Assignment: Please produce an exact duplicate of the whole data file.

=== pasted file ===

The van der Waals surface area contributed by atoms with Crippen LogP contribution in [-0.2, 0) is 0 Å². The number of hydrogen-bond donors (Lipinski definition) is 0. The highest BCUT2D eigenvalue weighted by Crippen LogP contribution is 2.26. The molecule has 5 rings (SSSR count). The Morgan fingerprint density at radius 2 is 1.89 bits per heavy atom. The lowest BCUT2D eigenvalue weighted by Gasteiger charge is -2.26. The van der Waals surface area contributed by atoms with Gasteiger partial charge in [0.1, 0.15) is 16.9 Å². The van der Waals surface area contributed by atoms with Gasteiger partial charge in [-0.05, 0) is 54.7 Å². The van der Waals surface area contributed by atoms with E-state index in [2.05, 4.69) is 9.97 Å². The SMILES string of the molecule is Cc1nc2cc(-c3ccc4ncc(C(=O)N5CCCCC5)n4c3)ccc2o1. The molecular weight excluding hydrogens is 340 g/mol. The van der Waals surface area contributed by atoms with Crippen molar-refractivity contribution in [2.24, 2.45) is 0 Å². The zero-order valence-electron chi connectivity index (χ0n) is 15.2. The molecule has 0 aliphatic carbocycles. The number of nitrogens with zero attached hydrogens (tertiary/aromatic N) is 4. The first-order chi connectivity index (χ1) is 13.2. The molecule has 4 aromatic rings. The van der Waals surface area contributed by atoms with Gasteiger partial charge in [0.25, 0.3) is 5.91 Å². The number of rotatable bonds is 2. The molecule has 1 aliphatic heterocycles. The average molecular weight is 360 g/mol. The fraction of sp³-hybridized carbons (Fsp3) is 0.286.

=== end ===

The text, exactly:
The van der Waals surface area contributed by atoms with Crippen LogP contribution in [-0.2, 0) is 0 Å². The number of hydrogen-bond donors (Lipinski definition) is 0. The highest BCUT2D eigenvalue weighted by Crippen LogP contribution is 2.26. The molecule has 5 rings (SSSR count). The Morgan fingerprint density at radius 2 is 1.89 bits per heavy atom. The lowest BCUT2D eigenvalue weighted by Gasteiger charge is -2.26. The van der Waals surface area contributed by atoms with Gasteiger partial charge in [0.1, 0.15) is 16.9 Å². The van der Waals surface area contributed by atoms with Gasteiger partial charge in [-0.05, 0) is 54.7 Å². The van der Waals surface area contributed by atoms with E-state index in [2.05, 4.69) is 9.97 Å². The SMILES string of the molecule is Cc1nc2cc(-c3ccc4ncc(C(=O)N5CCCCC5)n4c3)ccc2o1. The molecular weight excluding hydrogens is 340 g/mol. The van der Waals surface area contributed by atoms with Crippen molar-refractivity contribution in [2.24, 2.45) is 0 Å². The zero-order valence-electron chi connectivity index (χ0n) is 15.2. The molecule has 0 aliphatic carbocycles. The number of nitrogens with zero attached hydrogens (tertiary/aromatic N) is 4. The first-order chi connectivity index (χ1) is 13.2. The molecule has 4 aromatic rings. The van der Waals surface area contributed by atoms with Gasteiger partial charge in [0.25, 0.3) is 5.91 Å². The number of rotatable bonds is 2. The molecule has 1 aliphatic heterocycles. The average molecular weight is 360 g/mol. The fraction of sp³-hybridized carbons (Fsp3) is 0.286.